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Yoga for Stress Relief


We all know what it’s like to feel stressed-out. It manifests in our bodies in many ways: Headaches, insomnia, anxiety, tight muscles, poor digestion, back pain, skin problems — just to name a few. High levels of stress can lead to everything from heart attacks to infertility. That’s all on top of the fact that it’s simply no fun!

 

In yoga, we learn to work with our breath, our bodies, and our minds to control the seemingly automatic responses we have to the world around us. One definition of the Sanskrit word "yoga" is "union" — referring to the union of body, mind, and spirit we can attain through practicing yoga.

As we slow down our breath, calm our minds, and release tension in our bodies, we learn to live more fully in the present moment, letting go of troublesome stresses to find perspective, peace, and presence. Here are a few tips to incorporate the relaxing benefits of yoga into your everyday life.

Bring Awareness to Your Breath

A simple and important way to begin releasing stress in the moment is to breathe consciously. You don’t need to do any specific or fancy pranayama (yogic breath control) exercises. Simply begin to deepen your breath. When we’re under stress, our breath tends to become shallow and rapid. But deep breathing brings in more oxygen, which in turn helps to relax the entire body.

When we focus our thoughts on our breath, our thoughts turn to the present moment. We can’t breathe in the past or the future! This type of conscious breathing brings immediate and noticeable stress-busting benefits.

Try this simple breath-mind awareness technique the next time you’re feeling stressed:

  1. Using one hand, rest the tip of your thumb at the base of your index finger.
  2. As you inhale, slide your thumb to the tip of the index finger.
  3. Exhale as you slide your thumb back down to the base of the index finger.
  4. Repeat with the middle finger, then the ring and pinky fingers.
  5. Repeat with the pinky finger again, then make your way back to the index finger.
  6. You can repeat the entire hand as many times as you like, as often as you need.

Bring Your Yoga with You

Attending a 90-minute yoga class five days a week is a great idea! But sometimes even thinking about that is stressful (where does one find the time?). Here’s a secret: You don’t always need to go to class. The best part about yoga is that you can take it with you — to your desk, your bed, the grocery store, even your car. A regularly scheduled class with a good teacher will provide innumerable benefits, but incorporating simple yoga poses into your daily life might be just as beneficial in the long run.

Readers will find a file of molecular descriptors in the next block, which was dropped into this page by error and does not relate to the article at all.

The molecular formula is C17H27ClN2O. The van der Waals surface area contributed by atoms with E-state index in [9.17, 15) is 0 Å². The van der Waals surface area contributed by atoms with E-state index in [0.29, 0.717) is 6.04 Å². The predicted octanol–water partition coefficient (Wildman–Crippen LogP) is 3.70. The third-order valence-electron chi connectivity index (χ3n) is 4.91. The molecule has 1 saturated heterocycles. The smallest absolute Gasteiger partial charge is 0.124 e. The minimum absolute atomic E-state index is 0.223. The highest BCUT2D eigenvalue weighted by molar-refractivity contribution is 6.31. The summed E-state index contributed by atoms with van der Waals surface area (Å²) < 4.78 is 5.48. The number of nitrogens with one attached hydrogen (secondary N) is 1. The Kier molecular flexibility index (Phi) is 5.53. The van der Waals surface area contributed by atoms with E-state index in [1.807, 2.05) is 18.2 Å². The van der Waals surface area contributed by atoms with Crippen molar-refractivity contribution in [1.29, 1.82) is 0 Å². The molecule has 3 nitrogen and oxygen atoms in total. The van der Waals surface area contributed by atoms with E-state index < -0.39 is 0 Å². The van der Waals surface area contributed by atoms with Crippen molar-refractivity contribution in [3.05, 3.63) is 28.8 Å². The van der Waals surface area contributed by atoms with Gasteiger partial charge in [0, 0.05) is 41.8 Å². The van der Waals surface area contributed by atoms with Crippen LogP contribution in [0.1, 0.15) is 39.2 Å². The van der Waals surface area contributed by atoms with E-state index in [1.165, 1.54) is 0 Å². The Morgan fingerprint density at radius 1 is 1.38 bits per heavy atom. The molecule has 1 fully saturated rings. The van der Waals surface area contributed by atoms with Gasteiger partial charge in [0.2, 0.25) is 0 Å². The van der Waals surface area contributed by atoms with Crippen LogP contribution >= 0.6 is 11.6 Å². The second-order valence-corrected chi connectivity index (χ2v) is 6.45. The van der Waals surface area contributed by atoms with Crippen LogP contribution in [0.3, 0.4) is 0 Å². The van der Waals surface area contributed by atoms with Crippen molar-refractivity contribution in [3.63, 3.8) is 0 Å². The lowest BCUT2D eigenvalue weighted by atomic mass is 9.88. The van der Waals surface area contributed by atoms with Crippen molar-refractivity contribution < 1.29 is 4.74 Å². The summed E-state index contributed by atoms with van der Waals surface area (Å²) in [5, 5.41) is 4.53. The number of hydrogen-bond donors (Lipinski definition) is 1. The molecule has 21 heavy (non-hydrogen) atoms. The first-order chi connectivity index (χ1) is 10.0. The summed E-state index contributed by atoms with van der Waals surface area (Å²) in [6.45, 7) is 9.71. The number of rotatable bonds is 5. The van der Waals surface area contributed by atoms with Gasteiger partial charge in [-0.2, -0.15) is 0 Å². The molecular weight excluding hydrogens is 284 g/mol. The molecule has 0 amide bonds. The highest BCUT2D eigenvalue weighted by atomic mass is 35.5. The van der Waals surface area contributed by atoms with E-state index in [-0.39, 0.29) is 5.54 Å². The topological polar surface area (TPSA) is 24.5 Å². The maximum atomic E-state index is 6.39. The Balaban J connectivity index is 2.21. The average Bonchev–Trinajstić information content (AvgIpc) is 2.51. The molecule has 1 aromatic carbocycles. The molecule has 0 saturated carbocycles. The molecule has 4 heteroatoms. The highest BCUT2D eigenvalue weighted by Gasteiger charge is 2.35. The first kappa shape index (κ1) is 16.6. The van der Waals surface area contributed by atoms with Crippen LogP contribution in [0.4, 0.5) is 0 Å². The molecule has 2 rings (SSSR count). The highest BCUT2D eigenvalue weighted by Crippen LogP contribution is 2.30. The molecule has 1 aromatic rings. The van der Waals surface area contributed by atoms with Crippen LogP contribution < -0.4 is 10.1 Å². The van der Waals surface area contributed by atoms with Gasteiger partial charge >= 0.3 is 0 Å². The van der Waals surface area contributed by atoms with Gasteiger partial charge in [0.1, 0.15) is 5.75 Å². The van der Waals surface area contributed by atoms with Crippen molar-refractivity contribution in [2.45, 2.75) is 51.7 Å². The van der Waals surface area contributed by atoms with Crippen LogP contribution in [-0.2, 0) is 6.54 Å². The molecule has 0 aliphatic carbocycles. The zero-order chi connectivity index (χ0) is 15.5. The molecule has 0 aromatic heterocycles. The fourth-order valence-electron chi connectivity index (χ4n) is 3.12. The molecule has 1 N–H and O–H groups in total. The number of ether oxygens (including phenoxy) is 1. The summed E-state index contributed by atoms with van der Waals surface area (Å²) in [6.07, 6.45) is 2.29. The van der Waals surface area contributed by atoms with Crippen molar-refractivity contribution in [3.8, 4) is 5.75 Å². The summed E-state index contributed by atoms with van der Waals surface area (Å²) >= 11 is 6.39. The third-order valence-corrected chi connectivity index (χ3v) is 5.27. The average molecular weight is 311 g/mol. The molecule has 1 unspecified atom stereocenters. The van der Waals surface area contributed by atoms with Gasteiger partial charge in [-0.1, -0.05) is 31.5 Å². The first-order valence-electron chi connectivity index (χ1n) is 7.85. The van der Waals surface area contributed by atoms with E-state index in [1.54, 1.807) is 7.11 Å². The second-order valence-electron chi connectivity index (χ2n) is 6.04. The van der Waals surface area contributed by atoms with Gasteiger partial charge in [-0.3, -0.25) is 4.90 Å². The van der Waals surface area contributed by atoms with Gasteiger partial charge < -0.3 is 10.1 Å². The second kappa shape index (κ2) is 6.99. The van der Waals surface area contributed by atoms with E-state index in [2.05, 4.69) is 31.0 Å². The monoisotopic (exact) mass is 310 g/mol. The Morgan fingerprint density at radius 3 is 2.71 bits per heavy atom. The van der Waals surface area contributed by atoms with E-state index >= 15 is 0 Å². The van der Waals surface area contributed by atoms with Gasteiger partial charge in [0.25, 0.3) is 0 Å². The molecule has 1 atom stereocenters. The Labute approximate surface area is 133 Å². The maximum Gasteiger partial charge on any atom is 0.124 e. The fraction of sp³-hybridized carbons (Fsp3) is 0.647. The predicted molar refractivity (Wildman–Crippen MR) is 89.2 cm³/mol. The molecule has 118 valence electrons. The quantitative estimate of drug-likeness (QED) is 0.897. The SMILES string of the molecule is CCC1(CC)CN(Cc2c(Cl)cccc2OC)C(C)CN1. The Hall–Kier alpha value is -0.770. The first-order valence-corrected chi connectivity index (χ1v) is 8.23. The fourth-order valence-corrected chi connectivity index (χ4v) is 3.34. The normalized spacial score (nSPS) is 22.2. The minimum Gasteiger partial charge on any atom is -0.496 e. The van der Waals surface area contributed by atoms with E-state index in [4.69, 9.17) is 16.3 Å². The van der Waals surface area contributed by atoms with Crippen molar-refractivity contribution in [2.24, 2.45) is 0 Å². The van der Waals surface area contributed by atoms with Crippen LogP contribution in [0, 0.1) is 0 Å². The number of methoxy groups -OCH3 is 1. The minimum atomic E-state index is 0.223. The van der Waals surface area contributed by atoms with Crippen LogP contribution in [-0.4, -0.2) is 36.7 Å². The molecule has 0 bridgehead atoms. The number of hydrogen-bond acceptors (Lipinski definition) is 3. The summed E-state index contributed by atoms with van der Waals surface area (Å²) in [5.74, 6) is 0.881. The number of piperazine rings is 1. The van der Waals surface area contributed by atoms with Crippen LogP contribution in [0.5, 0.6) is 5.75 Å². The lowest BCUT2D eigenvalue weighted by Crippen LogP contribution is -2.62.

Try these simple tips to bring yoga with you wherever you go:

  1. When sitting at your desk: With your feet flat on the floor, inhale and reach your arms overhead, lengthening your spine and neck. Exhale and fold forward, letting your torso drape over your thighs. Relax the back of your neck. Inhale to rise again. Repeat as necessary.
  2. When standing, waiting in line: Stand in Mountain Pose (Tadasana), with your feet hip-distance apart, spine long, collarbones broad, shoulders relaxed. Let your arms rest at your sides. Clench your fists, then release, feeling the tension in your body melt away. Soften your gaze. Breathe deeply.
  3. In your car: When you’re stopped at a red light or in bumper-to-bumper traffic, do some shoulder rolls, forward and back. Take a few deep breaths.
  4. In bed, in the morning: Lie on your back and hug your knees in to your chest. Extend your right leg along the mattress, keeping your left knee drawn in. This is Wind-Relieving Pose (Pavanamuktasana). Change sides a few times, then hug both knees in. Tuck your chin to your chest, then unroll slowly and breathe deeply to awaken your body and mind.

 

 

Do not fear mistakes. There are none.

 

Miles Davis

 

 

 

 

Let it Go

Yoga is not a competition. It is not a goal. It is not something to strive to achieve. Yoga is a state of awareness, in which we learn to meet ourselves exactly where we are — with our current abilities and limitations in body, mind, and spirit.

There’s a saying, “Yoga is a practice, not a perfect.” Respect your limits — on and off the mat. Learn to listen to your body and let go of your need to make the present moment anything other than what it is.

When you fall in a yoga pose, you get back up and try again — it’s a practice. When you forget to breathe deeply in yoga, you simply begin again — it’s a practice. When we give up striving to make things perfect, we can relax into the flow of now. And that is practicing yoga!

Serenity Now!

Yoga may not be a miracle cure for over-the-top stress or burnout, but it sure can help. Take these tips to heart, but also talk with your instructor before class about your stressful state. He or she may recommend specific practice sequences, breath work, and meditation techniques to keep you relaxed when times are tough. Over time, the benefits of yoga will extend to all areas of your life.

 

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